Purchase this article with an account.
Michael B. Powner, Dawn A. Sim, Meidong Zhu, João Nobre-Cardoso, Ryan Jones, Adil Syed, Andrew A. Chang, Pearse A. Keane, Adnan Tufail, Catherine A. Egan, Marcus Fruttiger; Evaluation of Nonperfused Retinal Vessels in Ischemic Retinopathy. Invest. Ophthalmol. Vis. Sci. 2016;57(11):5031-5037. doi: 10.1167/iovs.16-20007.
Download citation file:
© ARVO (1962-2015); The Authors (2016-present)
Retinal ischemia has been traditionally assessed by fluorescein angiography, visualizing perfused vessels. However, this method does not provide any information about nonperfused vessels, and although it is often assumed that vessels in ischemic areas regress, we know little about how nonperfused retinal vessels change over time. Here, we aim to learn more about the long-term fate of nonperfused vessels in the retinal vasculature.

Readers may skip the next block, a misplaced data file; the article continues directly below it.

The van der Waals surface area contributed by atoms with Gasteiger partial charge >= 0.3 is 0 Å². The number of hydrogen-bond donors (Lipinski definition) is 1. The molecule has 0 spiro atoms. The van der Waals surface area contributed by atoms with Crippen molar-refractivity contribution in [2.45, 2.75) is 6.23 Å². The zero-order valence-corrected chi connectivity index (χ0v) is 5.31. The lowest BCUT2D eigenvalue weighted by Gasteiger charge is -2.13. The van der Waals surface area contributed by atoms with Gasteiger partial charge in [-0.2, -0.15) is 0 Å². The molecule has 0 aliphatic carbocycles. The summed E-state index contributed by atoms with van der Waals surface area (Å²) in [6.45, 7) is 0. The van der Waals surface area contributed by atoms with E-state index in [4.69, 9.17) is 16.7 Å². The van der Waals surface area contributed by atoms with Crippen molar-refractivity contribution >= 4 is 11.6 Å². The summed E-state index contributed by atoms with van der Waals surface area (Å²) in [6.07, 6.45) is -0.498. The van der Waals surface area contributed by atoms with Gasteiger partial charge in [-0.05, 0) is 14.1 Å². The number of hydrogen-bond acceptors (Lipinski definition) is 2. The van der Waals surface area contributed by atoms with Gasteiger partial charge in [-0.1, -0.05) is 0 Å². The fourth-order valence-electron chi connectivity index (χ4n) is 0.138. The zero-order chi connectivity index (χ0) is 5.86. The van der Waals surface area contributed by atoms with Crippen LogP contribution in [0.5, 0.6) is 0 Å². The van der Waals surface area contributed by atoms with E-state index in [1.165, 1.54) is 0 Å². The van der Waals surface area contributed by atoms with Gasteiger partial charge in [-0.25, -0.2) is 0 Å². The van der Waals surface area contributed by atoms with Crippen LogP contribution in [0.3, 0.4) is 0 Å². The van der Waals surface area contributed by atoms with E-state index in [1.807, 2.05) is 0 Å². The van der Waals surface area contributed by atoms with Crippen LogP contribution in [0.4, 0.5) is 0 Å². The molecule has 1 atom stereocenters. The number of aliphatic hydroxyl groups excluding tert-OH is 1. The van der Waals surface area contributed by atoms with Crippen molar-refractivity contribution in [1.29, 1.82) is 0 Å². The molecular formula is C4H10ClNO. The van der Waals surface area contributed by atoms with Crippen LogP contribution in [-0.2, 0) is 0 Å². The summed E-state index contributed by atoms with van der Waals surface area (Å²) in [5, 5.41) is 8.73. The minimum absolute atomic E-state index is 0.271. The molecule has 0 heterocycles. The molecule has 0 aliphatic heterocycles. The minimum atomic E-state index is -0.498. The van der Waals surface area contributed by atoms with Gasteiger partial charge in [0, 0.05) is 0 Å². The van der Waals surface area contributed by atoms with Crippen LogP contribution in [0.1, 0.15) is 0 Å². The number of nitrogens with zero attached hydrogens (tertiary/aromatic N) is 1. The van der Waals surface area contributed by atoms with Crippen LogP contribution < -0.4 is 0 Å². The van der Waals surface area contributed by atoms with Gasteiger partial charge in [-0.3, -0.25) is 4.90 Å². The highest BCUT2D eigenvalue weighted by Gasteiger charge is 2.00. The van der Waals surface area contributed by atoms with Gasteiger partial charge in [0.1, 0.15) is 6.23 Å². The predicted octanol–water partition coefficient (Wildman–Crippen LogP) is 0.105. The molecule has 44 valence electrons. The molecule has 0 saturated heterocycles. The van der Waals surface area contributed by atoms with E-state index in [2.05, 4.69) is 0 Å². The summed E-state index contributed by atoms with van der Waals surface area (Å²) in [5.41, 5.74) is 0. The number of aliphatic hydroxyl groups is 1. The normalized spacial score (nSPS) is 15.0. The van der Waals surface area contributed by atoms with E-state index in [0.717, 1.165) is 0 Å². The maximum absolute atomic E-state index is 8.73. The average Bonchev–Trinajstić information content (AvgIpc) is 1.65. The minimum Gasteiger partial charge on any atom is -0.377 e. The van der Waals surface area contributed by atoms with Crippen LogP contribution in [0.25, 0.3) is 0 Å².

Optical coherence tomography (OCT) was used to visualize perfusion as well as structural properties of the retinal vasculature in patients suffering from retinal vascular occlusions. In addition, postmortem tissue from a patient with long standing (6 years) central retinal vein occlusion (CRVO) was investigated, using immunohistochemistry on whole-mount retina and paraffin sections to visualize blood vessel components.
Comparing OCT angiography with enface OCT images revealed that in ischemic areas of the retina, nonperfused, larger vessels could be detected as hyperreflective structures in enface OCT images. Furthermore, analysis of a postmortem tissue sample from a CRVO patient with a large nonperfused region in the macula, revealed preservation of the basement membrane from all retinal vessels, including nonperfused, acellular vessels of all calibers.
Our data suggests long-term preservation of vascular basement membrane in ischemic retina. This has implications for therapeutic approaches aiming to alleviate retinal ischemia via the regeneration of damaged vessels.
This PDF is available to Subscribers Only